New TV ratings and casting changes on ''Homicide: Life on the Street'' made news the week of July 18, 1997

By Joe Flint
Updated July 18, 1997 at 04:00 AM EDT

THE RATING GAME: Dick Wolf, the outspoken executive producer of NBC’s Law & Order, already hates the little ”TV-14” that graces the opening of his show. So imagine his pique over proposed modifications — the additions of V (violence), S (sex), L (language), and D (dialogue) to the existing ratings system — which could saddle his drama with a TV-14 LSVD rating. ”It’ll look like alphabet soup up there,” he gripes.

Unfortunately for Wolf and other producers, it looks certain that the revised system will go into effect in the near future. Such children’s advocacy groups as the National Parents and Teachers Association and Children’s Defense Fund have been in negotiations with TV industry representatives for more than three weeks and are applying tremendous pressure for revision, with Congress’ support. Meanwhile, the people they forgot to include — TV show creators — are up in arms, fearing that another change just six months after the original ratings debuted can only open the door to more meddling down the line. The Directors Guild, Screen Actors Guild, and Writers Guild went so far as to release a statement branding the proposed modifications a ”thinly disguised attempt to drive certain programming of which they personally disapprove off the air.”

Those pressuring for change say they simply want clearer flags for adult-oriented shows like Friends, Seinfeld, NYPD Blue, and Law & Order. But one source close to the talks insists the CDF suggested canceling the well-respected Law & Order to make room for more family fare — a claim CDF assistant general counsel Kim Wade denies: ”Our only agenda is to get more information to parents.”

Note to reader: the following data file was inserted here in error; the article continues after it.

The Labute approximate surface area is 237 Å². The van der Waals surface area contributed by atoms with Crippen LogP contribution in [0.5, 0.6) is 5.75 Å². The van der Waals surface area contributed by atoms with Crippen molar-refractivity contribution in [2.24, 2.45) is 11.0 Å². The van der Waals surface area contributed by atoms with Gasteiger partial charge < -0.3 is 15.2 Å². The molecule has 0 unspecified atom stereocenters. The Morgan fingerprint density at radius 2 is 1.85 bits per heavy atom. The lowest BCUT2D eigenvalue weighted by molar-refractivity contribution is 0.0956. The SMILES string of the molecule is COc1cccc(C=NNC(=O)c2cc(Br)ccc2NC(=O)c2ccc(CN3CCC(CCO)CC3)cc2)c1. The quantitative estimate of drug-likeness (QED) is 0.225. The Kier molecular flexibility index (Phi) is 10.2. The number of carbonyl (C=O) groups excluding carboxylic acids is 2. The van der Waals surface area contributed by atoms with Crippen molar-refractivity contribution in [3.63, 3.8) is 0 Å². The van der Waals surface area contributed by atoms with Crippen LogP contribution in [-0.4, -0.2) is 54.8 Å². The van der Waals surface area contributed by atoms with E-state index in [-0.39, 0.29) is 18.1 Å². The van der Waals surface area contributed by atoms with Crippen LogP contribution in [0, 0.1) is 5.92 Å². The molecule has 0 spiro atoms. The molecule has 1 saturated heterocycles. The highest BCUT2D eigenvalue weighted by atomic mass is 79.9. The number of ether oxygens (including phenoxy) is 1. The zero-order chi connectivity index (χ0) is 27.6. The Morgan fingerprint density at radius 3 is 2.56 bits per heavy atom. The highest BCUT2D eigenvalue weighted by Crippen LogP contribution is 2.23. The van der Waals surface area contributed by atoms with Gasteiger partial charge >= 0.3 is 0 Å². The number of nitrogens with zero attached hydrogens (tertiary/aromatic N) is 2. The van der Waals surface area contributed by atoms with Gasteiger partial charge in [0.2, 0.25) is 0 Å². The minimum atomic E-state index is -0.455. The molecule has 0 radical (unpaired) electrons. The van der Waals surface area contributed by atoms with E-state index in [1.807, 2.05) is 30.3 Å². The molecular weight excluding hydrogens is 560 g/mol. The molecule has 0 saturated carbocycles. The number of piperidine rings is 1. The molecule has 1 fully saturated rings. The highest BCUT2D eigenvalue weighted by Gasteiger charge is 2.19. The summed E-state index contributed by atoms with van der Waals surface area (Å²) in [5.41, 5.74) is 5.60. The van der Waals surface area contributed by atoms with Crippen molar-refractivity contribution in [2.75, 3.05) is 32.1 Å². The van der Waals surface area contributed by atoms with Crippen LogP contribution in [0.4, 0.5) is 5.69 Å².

NBC is the network most resistant to revised ratings; in a recent speech to broadcasters, president Bob Wright said he was ”disappointed that our industry seems to have lost the sense of where to draw the line.” While ABC, CBS, and Fox are willing to play ball with some guarantees (like, if they agree to further alterations, the nets will be left alone for three years), NBC fears that giving in again can only lead to a worse fate: an enforced family hour between 8 and 9 p.m.

Of course, part of this scrutiny is the networks’ own doing. The decision to schedule racy shows such as Friends in the 8 p.m. slot gave advocacy groups plenty of ammunition. ”It was the muddying of the 8 p.m. hour,” says Bruce Helford, executive producer of The Drew Carey Show, which, if things progress apace, could get slapped with an EBD&BH rating for Excessive Beer Drinking and Bathroom Humor. ”Everyone has their own moral standards,” adds Helford, who sees nothing wrong with providing more info about content — in principle. The problem, as he sees it, will be, Who does the interpreting?

Wolf wants the networks to go to court to contest further changes, believing First Amendment rights are at stake. But such a legal battle is unlikely. The TV industry has far too many legislative needs in other areas to risk offending lawmakers over ratings. Says one Washington, D.C., observer of the networks’ willingness to fight: ”The line is drawn in quicksand.”

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